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Employers may benefit from reducing employment barriers based on records that could be erased
Providing a second chance to job candidates with criminal records may have benefits for candidates and companies alike. A good way to generate more qualified applicants and promote second-chance hiring is to have a screening process that eliminates employment barriers based on expungeable or sealable criminal records, advocates told SHRM Online.
"In today's job market, companies may overlook many excellent job applicants when HR departments disqualify applicants based upon background checks that reveal records that are eligible for expungement or sealing," according to the Honorable Dorothy Brown, clerk of the Circuit Court of Cook County, Ill.
Eligible records are usually related to nonviolent crimes, arrests without convictions and first offenses.
[SHRM members-only toolkit: Conducting Background Investigations and Reference Checks]
What Is Expungement?
Expungement typically refers to erasing certain criminal records. Sealing a record, on the other hand, usually means that the record still exists in the criminal justice system but isn't accessible to the general public.
The precise definitions of these terms, however, differ from state to state—and under some state laws "expunging" and "sealing" both simply mean that the public can't access the records.
What records are eligible also varies widely from state to state, though arrest records and first offenses for certain nonviolent criminal convictions are commonly expungeable or sealable.
In Illinois, for example, arrest records may be expunged—meaning physically destroyed or returned to the individual—if the person has never been convicted of a crime. Otherwise, the records may be sealable. Some misdemeanor convictions and certain limited drug- and prostitution-related felonies in Illinois can also be sealed.
Hiring Candidates with Records
So, what do these laws mean for the hiring process? If a person successfully petitions the court to have a record expunged or sealed, he or she typically doesn't have to mention the record in the hiring process (though there are exceptions for some government and public-service jobs).
However, job candidates and hiring entities may not know which records can be expunged or sealed and removed from consideration in the hiring process.
Therefore, HR professionals may want to learn about their state's laws and consider developing a screening process that doesn't count expungeable or sealable offenses against a candidate or that allows the candidate time to petition a court to expunge or seal the record.
"When these otherwise qualified individuals are not hired, companies lose out on potentially very good and motivated workers, and the community is affected by higher unemployment rates and economic instability," Brown said.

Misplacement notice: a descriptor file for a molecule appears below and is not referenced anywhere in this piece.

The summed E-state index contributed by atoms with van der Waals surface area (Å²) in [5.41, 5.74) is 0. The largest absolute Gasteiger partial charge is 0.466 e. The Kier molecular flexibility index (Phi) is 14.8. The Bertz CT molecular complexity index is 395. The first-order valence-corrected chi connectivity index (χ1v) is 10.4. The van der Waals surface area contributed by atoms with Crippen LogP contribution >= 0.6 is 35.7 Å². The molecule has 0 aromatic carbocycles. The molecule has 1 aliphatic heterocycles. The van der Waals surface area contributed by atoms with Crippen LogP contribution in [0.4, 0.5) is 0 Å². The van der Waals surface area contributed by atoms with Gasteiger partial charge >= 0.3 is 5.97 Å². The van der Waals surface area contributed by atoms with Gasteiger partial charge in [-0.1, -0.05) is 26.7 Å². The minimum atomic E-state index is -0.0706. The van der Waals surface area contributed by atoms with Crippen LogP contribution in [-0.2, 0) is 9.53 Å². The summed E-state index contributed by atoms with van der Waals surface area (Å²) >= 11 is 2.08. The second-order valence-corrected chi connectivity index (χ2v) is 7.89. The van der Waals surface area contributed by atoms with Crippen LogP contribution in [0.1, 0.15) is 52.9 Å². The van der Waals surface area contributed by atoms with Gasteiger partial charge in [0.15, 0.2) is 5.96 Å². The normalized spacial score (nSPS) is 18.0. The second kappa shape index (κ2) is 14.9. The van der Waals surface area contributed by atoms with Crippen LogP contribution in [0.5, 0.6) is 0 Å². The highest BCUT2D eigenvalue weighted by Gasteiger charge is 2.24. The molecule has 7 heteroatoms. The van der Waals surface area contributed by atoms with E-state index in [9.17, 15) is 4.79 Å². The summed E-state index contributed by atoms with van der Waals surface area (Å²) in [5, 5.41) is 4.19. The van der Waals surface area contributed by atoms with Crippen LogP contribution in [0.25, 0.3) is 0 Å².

Another challenge for candidates is that some third-party background screening companies buy bulk data, explained Beth Johnson, director of legal programs for Cabrini Green Legal Aid in Chicago. The data might be old, or something may have changed from time it was put in the database.
Johnson said it's a good practice for employers to make sure their background checking company has a good system in place for updating records. She suggested that employers ask bulk-data purchasers how often they update their information.
Background Check Laws
When developing a screening process, employers must also consider the various federal and state laws that govern background checks.
Under the federal Fair Credit Reporting Act, employers must inform candidates and receive authorization when using a third party to obtain consumer reports. Employers must also provide certain notices if an adverse employment action will be taken based on information revealed in the reports.
"Pre-adverse action letters are so critical to the process because you may be losing good candidates over bad data or wind up being sued," Johnson said.
Additionally, the Equal Employment Opportunity Commission published guidance in 2012 that encourages employers to evaluate the job-relatedness of criminal records and give applicants a chance to explain any criminal records revealed during the screening process.
Employers must also be aware of any "ban-the-box" or "fair chance" laws in their city or state that direct when in the hiring process criminal history inquiries can be made. Furthermore, state background-check laws may have their own notice requirements and other rules restricting the use of criminal records in selection decisions.
[SHRM members-only HR Q&A: When do employers need to comply with the Fair Credit Reporting Act?]
Brown suggested that HR professionals consider the following strategies when developing and implementing background screening procedures:
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